Shape dough into 1-inch balls. Place them 2 inches apart on a cookie sheet. (I like to line my cookie sheets with parchment paper so that the cookies slide right off.) You can flatten the cookies with the bottom of a glass if you want, or leave them as balls and they will retain a slightly rounded shape.

Bake 8-10 minutes (slightly longer in high altitudes), until edges are just barely beginning to turn light brown. Cool on wire racks. Makes about 4 dozen.

Monday, September 16, 2013

A Food Allergy Close Call

By Kelley Lindberg

“My son is allergic to peanuts and all tree nuts. Can you check with the cook to make sure there are no nuts in this pasta?” I asked the waitress.

“I don’t think there are, but I’ll be sure and tell the cook,” she replied.

We’d eaten at this restaurant before. Many times. And my son had ordered this particular dish before, too, which is part of why he ordered it. But we try to make it a habit to ask every single time we go somewhere. You can never be too safe, you know.

Our food came, and my son speared a shrimp and ate it. Then he spied something different in the sauce on his plate. Something he didn’t recognize. He fished it out with his fork and held it in front of me. “What is this?” he asked.

It looked like a sliced almond. Maybe it was a sliced water chestnut, I told myself. I took it and ate it. Damn. “It’s an almond, honey.”

He immediately spit the remainder of his first bite out, and began rubbing his tongue with his napkin. I tore open four anti-histamine fast-melts and he popped them in as fast as humanly possible. My mom, who was eating with us, flagged down the waitress. “There are almonds in his food!” she told the waitress, who blanched and took away the dish.

Another waitress came out and asked if she could get something else for my son to eat. No, we said, we need to just see what happens now. She brought him some water.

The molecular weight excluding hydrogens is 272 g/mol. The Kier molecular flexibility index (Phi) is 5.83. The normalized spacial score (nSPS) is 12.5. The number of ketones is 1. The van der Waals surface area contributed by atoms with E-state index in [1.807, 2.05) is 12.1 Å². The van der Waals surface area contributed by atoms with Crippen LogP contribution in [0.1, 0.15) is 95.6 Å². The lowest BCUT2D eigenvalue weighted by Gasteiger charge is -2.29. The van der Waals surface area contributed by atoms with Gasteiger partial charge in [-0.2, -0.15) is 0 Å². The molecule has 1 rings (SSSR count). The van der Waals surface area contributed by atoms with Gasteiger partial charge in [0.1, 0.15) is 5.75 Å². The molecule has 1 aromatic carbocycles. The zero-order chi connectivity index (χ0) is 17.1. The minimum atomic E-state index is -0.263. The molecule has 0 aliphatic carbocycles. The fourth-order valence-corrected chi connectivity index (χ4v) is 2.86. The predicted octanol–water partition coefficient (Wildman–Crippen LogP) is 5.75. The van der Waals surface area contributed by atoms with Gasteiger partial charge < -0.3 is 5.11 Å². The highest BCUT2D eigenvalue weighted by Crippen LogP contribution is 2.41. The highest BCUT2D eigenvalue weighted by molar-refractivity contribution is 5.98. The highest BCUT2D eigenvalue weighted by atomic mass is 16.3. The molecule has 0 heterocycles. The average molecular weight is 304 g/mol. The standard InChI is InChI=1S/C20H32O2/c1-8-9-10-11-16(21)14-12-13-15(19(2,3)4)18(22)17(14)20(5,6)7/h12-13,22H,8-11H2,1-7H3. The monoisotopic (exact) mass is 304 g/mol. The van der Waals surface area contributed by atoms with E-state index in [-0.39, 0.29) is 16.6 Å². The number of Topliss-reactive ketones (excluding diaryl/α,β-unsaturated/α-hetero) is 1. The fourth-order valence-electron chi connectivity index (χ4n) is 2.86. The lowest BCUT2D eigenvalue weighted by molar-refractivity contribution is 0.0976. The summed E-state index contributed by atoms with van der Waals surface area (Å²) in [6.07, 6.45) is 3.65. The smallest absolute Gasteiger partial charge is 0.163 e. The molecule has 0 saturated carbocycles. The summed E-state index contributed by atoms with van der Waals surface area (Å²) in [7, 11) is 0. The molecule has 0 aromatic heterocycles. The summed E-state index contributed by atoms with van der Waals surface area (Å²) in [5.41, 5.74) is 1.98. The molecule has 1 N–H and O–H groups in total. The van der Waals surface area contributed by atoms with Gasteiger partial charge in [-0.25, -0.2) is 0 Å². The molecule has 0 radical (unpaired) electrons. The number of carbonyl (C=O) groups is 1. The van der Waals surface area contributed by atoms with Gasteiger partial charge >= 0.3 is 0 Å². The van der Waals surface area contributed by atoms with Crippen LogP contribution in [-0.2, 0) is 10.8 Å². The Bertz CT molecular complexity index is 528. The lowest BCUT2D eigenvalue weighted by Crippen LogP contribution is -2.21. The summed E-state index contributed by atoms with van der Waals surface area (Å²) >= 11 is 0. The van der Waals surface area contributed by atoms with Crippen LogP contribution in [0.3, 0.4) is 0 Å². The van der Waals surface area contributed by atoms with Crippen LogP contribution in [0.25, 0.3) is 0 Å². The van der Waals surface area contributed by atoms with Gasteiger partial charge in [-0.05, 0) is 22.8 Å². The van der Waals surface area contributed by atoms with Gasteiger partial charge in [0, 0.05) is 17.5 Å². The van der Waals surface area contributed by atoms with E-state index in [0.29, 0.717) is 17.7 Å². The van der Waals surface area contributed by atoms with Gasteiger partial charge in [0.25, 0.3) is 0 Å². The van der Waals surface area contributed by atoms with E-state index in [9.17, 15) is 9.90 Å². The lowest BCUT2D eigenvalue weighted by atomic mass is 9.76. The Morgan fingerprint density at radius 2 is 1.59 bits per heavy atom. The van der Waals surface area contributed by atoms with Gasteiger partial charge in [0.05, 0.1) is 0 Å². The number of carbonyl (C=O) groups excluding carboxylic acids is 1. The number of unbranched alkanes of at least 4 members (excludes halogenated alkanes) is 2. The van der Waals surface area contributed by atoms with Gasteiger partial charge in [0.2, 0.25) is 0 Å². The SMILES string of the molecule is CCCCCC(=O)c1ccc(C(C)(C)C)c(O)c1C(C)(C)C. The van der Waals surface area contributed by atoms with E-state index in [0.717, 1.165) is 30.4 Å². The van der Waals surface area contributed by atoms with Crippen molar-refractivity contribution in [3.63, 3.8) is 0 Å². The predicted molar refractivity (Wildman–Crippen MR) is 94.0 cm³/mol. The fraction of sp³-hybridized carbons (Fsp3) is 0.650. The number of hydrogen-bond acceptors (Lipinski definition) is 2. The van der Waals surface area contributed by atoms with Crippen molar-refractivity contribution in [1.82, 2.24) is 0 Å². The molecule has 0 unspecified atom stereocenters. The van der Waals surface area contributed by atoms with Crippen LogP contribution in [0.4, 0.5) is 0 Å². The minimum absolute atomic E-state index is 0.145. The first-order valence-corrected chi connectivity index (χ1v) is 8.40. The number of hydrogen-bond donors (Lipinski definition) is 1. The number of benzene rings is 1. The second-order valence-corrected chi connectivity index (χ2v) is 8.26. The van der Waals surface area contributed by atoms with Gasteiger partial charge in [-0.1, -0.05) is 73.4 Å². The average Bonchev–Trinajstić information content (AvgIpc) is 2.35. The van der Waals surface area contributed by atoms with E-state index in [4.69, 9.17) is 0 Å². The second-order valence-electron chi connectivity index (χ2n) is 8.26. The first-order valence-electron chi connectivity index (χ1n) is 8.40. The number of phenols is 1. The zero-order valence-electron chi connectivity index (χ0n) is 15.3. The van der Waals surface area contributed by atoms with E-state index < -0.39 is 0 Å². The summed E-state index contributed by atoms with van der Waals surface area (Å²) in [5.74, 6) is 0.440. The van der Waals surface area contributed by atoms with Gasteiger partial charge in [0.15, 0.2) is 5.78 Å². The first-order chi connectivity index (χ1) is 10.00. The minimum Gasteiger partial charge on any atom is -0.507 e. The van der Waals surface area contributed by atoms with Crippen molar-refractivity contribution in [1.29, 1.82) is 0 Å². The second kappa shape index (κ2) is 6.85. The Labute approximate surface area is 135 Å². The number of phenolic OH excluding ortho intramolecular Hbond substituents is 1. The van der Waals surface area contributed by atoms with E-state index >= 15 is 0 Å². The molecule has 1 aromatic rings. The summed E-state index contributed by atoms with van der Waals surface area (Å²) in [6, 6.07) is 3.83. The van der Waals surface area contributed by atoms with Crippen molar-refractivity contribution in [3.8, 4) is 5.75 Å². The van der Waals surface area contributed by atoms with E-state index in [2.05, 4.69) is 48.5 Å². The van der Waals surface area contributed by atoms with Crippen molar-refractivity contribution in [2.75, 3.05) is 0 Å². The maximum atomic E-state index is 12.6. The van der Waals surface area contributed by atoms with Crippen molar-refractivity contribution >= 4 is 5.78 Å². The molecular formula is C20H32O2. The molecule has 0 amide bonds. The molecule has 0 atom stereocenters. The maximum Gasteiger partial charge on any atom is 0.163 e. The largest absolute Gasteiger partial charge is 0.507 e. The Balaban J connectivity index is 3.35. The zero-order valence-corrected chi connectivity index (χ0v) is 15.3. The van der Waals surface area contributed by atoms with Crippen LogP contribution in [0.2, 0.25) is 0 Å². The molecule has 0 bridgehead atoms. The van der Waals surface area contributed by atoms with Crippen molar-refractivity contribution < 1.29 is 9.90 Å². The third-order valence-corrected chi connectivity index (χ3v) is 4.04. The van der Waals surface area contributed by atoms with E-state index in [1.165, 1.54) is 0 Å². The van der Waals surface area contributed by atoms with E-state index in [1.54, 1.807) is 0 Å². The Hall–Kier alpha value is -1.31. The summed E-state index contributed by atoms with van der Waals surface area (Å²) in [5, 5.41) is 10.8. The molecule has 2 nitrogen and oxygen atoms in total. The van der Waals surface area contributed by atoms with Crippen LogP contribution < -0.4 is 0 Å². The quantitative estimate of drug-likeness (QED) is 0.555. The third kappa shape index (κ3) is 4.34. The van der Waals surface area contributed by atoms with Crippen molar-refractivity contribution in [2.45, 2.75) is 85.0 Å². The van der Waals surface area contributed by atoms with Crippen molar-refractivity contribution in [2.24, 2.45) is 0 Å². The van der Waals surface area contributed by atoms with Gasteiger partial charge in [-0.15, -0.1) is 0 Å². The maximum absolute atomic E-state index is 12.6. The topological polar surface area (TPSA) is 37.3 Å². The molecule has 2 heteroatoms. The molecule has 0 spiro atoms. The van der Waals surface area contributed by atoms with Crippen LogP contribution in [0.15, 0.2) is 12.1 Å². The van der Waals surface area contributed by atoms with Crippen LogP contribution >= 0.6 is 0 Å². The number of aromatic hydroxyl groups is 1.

The manager came out, and we explained that we’d asked about allergies, the waitress had told us she’d check, and still she brought him food with almonds in it. He apologized and offered to bring something different for him to eat.

My son didn’t want anything different to eat.

He was panicking.

I’d never seen him like that before. He’s only been accidentally exposed to nuts a couple of times in his life. The last time was maybe 4 or 5 years ago, in Mexico. He had been very calm then, and calmly took his antihistamine when I gave it to him, and calmly ate the rest of his food while I watched him like a hawk, EpiPen in hand.

This time was different. This time, he was 14 and aware. He was 14 and remembering the teen girl in California who died last month after accidentally tasting a treat with peanut butter in it. He was 14 and suddenly afraid of dying from something he had previously worried about more as a mental exercise than as an actual threat, because we’ve been so careful for so many years that it became easy to take things for granted, to assume that because we were careful, he’d be fine.

So he was experiencing this accidental exposure in a whole different way for him. Suddenly it was real, and scary, and new. Even though he’s known he was allergic his whole life. This was new.

I watched him for the tiniest sign of a reaction. For a hint of hives. For a slight hoarseness to his voice. For his coloring, his breathing, his mental alertness. Fortunately, no symptoms came.

But what I wasn’t expecting was his fear. His legs were shaking up and down like pistons. He couldn’t sit still, rubbing his hands on his legs, taking sip after sip of water. I wrapped my arm around his shoulders and talked to him, tried to calm him down, talked him through the first twenty minutes. He showed no symptoms. I told him that was a good sign, but he was still shaking. I talked him through another ten minutes. Still no symptoms. Still shaking. Another ten. Still no symptoms. I reassured him that after 40 minutes, the chances of an anaphylactic reaction were probably minimal, and that we would surely have seen some reaction by then. We sat in the booth at the restaurant the whole time, because I didn’t want to move. I wanted to sit there and talk to him, keep him calm, watch his face for the slightest hint of a reaction.

Finally, after nearly an hour without a single symptom, I told him we could go. When we got home, he sat on the couch beside me for the rest of the evening. His fear had diminished, finally, but nervousness still pulsed at his edges.